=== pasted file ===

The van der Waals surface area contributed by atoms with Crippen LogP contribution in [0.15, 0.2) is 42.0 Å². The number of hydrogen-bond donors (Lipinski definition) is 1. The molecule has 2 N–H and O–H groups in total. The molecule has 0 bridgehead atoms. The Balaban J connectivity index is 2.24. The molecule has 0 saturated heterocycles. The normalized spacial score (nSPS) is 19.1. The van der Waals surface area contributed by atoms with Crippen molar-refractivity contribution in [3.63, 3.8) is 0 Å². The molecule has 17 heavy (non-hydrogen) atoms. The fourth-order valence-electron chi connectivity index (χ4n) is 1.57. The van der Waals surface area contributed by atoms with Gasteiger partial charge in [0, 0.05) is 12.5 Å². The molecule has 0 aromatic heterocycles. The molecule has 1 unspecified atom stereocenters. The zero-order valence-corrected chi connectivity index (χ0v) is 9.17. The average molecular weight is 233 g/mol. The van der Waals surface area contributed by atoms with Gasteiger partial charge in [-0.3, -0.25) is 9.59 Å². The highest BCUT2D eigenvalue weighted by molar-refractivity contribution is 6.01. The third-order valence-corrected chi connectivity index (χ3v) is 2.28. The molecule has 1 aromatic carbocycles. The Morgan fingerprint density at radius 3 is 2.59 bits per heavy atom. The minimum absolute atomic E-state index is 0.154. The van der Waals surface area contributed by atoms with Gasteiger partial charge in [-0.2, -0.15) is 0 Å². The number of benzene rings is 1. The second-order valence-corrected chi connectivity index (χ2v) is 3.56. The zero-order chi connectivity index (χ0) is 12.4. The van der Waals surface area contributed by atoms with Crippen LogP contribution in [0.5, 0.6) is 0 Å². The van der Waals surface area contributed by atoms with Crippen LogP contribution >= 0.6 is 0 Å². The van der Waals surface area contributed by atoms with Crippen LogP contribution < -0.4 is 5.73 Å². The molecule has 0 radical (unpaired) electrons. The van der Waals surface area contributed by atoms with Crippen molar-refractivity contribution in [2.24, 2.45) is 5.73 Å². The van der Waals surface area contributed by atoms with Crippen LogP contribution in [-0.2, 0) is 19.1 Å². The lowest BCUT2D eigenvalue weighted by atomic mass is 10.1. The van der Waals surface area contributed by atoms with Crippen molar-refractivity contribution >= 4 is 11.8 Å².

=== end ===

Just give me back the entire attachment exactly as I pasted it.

The van der Waals surface area contributed by atoms with Crippen LogP contribution in [0.15, 0.2) is 42.0 Å². The number of hydrogen-bond donors (Lipinski definition) is 1. The molecule has 2 N–H and O–H groups in total. The molecule has 0 bridgehead atoms. The Balaban J connectivity index is 2.24. The molecule has 0 saturated heterocycles. The normalized spacial score (nSPS) is 19.1. The van der Waals surface area contributed by atoms with Crippen molar-refractivity contribution in [3.63, 3.8) is 0 Å². The molecule has 17 heavy (non-hydrogen) atoms. The fourth-order valence-electron chi connectivity index (χ4n) is 1.57. The van der Waals surface area contributed by atoms with Gasteiger partial charge in [0, 0.05) is 12.5 Å². The molecule has 0 aromatic heterocycles. The molecule has 1 unspecified atom stereocenters. The zero-order valence-corrected chi connectivity index (χ0v) is 9.17. The average molecular weight is 233 g/mol. The van der Waals surface area contributed by atoms with Gasteiger partial charge in [-0.3, -0.25) is 9.59 Å². The highest BCUT2D eigenvalue weighted by molar-refractivity contribution is 6.01. The third-order valence-corrected chi connectivity index (χ3v) is 2.28. The molecule has 1 aromatic carbocycles. The Morgan fingerprint density at radius 3 is 2.59 bits per heavy atom. The minimum absolute atomic E-state index is 0.154. The van der Waals surface area contributed by atoms with Gasteiger partial charge in [-0.2, -0.15) is 0 Å². The number of benzene rings is 1. The second-order valence-corrected chi connectivity index (χ2v) is 3.56. The zero-order chi connectivity index (χ0) is 12.4. The van der Waals surface area contributed by atoms with Crippen LogP contribution in [0.5, 0.6) is 0 Å². The van der Waals surface area contributed by atoms with Crippen LogP contribution >= 0.6 is 0 Å². The van der Waals surface area contributed by atoms with Crippen LogP contribution < -0.4 is 5.73 Å². The molecule has 0 radical (unpaired) electrons. The van der Waals surface area contributed by atoms with Crippen molar-refractivity contribution in [2.24, 2.45) is 5.73 Å². The van der Waals surface area contributed by atoms with Crippen LogP contribution in [-0.2, 0) is 19.1 Å². The lowest BCUT2D eigenvalue weighted by atomic mass is 10.1. The van der Waals surface area contributed by atoms with Crippen molar-refractivity contribution >= 4 is 11.8 Å².